Neuroeconomics redux


One interesting aspect of behavioral finance is that we continue to advances in the state of the art of brain imaging technology. Therefore as our understanding of how the brain works necessarily trickles down into our understanding of how individuals make economic-related decisions.

We noted in an earlier linkfest a magazine-length piece on the growing field of neuroeconomics by John Cassidy in the New Yorker. In it he does a nice job of summarizing what behavioral finance and neuroeconomics is all about.

In order to depict economic decisions mathematically, economists needed to assume that human behavior is both rational and predictable. They imagined a representative human, Homo economicus, endowed with consistent preferences, stable moods, and an enviable ability to make only rational decisions. This sleight of hand yielded some theories that had genuine predictive value, but economists were obliged to exclude from their analyses many phenomena that didn’t fit the rational-actor framework, such as stock-market bubbles, drug addiction, and compulsive shopping. Economists continue to study Homo economicus, but many recognize his limitations. Over the past twenty-five years, using methods and insights borrowed from psychology, they have devised a new approach to studying decision-making: behavioral economics.

There are a number of results stemming from the use of non-intrusive brain imaging techniques one of which is of interest to investors of all stripes.

The results of the experiment suggested that when people are confronted with ambiguity their emotions can overpower their reasoning, leading them to reject risky propositions. This raises the intriguing possibility that people who are less fearful than others might make better investors, …

While neuroeconomics is clearly applicable to finance and economics it also has some implications for public policy as well. As a counterpoint, at least in regards to the policy implications of neuroeconomics, Will Wilkinson at TCS Daily has a piece up calling into question a certain level of “paternalism” implied by certain neuroeconomics findings.

The question of how the brain processes information including letters and words also arises in a piece by Jennifer Valentino in the Wall Street Journal. In the article she reviews two new academic papers that demonstrate that the nature of a company’s stock symbol may affect the performance of the stock itself. So-called ‘memorable’ tickers like, Southwest Airlines (LUV) seem to convey some sort of advantage.

On the face of it this seems absurd. Believers in efficient markets would argue that the stock symbol is utterly irrelevant to the performance of a company’s stock. Whatever the stock symbol, the underlying fundamentals of the company, including sales, earnings, cash flow and book value are the same in any scenario. Then why might there be an effect?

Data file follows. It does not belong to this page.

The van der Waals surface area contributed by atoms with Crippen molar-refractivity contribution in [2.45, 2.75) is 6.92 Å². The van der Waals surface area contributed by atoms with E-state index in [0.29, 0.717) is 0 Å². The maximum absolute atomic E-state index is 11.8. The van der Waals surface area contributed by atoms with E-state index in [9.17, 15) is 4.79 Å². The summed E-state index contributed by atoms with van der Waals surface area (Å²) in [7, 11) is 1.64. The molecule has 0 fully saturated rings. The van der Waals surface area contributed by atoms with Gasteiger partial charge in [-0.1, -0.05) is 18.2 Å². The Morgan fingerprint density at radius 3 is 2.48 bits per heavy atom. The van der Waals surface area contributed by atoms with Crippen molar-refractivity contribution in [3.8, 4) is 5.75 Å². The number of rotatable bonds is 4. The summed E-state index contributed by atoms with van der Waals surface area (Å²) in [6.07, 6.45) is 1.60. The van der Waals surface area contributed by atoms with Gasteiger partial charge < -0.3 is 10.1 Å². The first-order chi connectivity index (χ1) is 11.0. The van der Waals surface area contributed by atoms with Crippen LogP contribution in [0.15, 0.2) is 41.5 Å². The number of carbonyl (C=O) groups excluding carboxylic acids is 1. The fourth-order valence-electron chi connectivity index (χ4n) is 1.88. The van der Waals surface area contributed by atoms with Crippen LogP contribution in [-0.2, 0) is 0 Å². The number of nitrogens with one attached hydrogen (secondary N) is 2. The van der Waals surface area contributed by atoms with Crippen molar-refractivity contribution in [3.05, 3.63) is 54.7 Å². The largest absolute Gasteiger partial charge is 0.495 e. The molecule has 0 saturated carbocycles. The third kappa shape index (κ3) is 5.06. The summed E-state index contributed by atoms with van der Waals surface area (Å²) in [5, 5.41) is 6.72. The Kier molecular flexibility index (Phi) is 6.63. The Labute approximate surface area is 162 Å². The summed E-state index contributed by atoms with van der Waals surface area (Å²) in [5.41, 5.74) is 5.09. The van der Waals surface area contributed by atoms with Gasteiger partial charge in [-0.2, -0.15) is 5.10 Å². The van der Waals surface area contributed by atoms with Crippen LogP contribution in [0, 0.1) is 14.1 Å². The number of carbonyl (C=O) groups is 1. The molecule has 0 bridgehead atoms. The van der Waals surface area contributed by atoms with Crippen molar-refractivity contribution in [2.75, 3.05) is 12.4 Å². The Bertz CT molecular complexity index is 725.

One explanation posited in the piece is that stock symbols act as a very public “signal” to investors that the management team is indeed clever and on the ball. Another more interesting explanation is that somehow more fluent symbols affect us psychologically.

The idea that clever or pronounceable ticker symbols might better stick in investors’ memories is an important component of both recent studies. Neither report proves causality, but one possible explanation for the results is that people prefer to work with information they can easily process.

When faced with complicated information — say, stock listings — people have a tendency to rely on mental shortcuts to simplify things…

The article correctly notes that investors should not rely on a company’s symbol to buy or sell a stock, but the underlying thesis that investors are affected by things other than fundamental data is indeed intriguing.

One of the first lessons in any statistics class is that “correlation does not imply causation” as noted above. Greg Mankiw is irked by yet another example in the press where statistical data was misued in implying that causation flowed from correlation.

Further on the subject of economics, Tyler Cowen at Marginal Revolution has some speculation on this year’s Nobel Prize winners in Economics. Future Nobel Prize winners will surely come from the ranks of economists using behavioral techniques. Speaking of which, can you believe people actually bet on this stuff?

Researchers in the fields of behavioral finance and neuroeconomics have, in a sense, the wind at their backs. As brain imaging techniques and technologies advance they will have a steady flow of novel approaches which they can apply. While we will never fully appreciate all the nuances of the brain’s approach to economic questions, we can at least take comfort in the fact that we know more now than we did.

*For those really interested in the subject of the brain, The Economist reports on a scientific project that has created an “atlas of the brain.”


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